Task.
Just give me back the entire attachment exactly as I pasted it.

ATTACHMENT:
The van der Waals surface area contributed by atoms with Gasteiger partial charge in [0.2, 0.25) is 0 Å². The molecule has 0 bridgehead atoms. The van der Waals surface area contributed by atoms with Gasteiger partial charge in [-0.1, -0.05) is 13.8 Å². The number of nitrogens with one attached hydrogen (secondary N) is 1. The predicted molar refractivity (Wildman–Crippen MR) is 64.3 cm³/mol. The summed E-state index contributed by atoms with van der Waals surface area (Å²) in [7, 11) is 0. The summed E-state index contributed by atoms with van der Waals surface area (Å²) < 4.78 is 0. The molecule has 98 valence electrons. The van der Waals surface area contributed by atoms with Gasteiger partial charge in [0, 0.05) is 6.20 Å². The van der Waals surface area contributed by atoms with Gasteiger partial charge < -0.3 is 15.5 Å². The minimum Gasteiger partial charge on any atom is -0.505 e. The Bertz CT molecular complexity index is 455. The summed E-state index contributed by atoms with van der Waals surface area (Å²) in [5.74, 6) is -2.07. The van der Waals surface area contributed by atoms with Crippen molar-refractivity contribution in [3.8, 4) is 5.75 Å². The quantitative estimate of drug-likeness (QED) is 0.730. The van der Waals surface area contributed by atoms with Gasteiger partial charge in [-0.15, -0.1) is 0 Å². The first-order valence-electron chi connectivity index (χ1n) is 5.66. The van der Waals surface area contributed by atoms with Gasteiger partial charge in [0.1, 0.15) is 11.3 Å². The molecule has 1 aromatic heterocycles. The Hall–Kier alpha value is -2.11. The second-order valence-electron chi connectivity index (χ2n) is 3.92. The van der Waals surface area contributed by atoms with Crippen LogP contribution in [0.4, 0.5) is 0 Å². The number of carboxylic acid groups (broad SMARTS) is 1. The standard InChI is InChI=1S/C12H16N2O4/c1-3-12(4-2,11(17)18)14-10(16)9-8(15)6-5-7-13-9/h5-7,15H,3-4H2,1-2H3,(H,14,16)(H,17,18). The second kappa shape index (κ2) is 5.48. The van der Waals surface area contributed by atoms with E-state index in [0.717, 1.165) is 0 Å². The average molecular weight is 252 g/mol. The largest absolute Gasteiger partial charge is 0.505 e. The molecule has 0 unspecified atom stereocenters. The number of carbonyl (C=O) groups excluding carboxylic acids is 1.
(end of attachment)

The van der Waals surface area contributed by atoms with Gasteiger partial charge in [0.2, 0.25) is 0 Å². The molecule has 0 bridgehead atoms. The van der Waals surface area contributed by atoms with Gasteiger partial charge in [-0.1, -0.05) is 13.8 Å². The number of nitrogens with one attached hydrogen (secondary N) is 1. The predicted molar refractivity (Wildman–Crippen MR) is 64.3 cm³/mol. The summed E-state index contributed by atoms with van der Waals surface area (Å²) in [7, 11) is 0. The summed E-state index contributed by atoms with van der Waals surface area (Å²) < 4.78 is 0. The molecule has 98 valence electrons. The van der Waals surface area contributed by atoms with Gasteiger partial charge in [0, 0.05) is 6.20 Å². The van der Waals surface area contributed by atoms with Gasteiger partial charge < -0.3 is 15.5 Å². The minimum Gasteiger partial charge on any atom is -0.505 e. The Bertz CT molecular complexity index is 455. The summed E-state index contributed by atoms with van der Waals surface area (Å²) in [5.74, 6) is -2.07. The van der Waals surface area contributed by atoms with Crippen molar-refractivity contribution in [3.8, 4) is 5.75 Å². The quantitative estimate of drug-likeness (QED) is 0.730. The van der Waals surface area contributed by atoms with Gasteiger partial charge in [-0.15, -0.1) is 0 Å². The first-order valence-electron chi connectivity index (χ1n) is 5.66. The van der Waals surface area contributed by atoms with Gasteiger partial charge in [0.1, 0.15) is 11.3 Å². The molecule has 1 aromatic heterocycles. The Hall–Kier alpha value is -2.11. The second-order valence-electron chi connectivity index (χ2n) is 3.92. The van der Waals surface area contributed by atoms with Crippen LogP contribution in [0.4, 0.5) is 0 Å². The number of carboxylic acid groups (broad SMARTS) is 1. The standard InChI is InChI=1S/C12H16N2O4/c1-3-12(4-2,11(17)18)14-10(16)9-8(15)6-5-7-13-9/h5-7,15H,3-4H2,1-2H3,(H,14,16)(H,17,18). The second kappa shape index (κ2) is 5.48. The van der Waals surface area contributed by atoms with E-state index in [0.717, 1.165) is 0 Å². The average molecular weight is 252 g/mol. The largest absolute Gasteiger partial charge is 0.505 e. The molecule has 0 unspecified atom stereocenters. The number of carbonyl (C=O) groups excluding carboxylic acids is 1.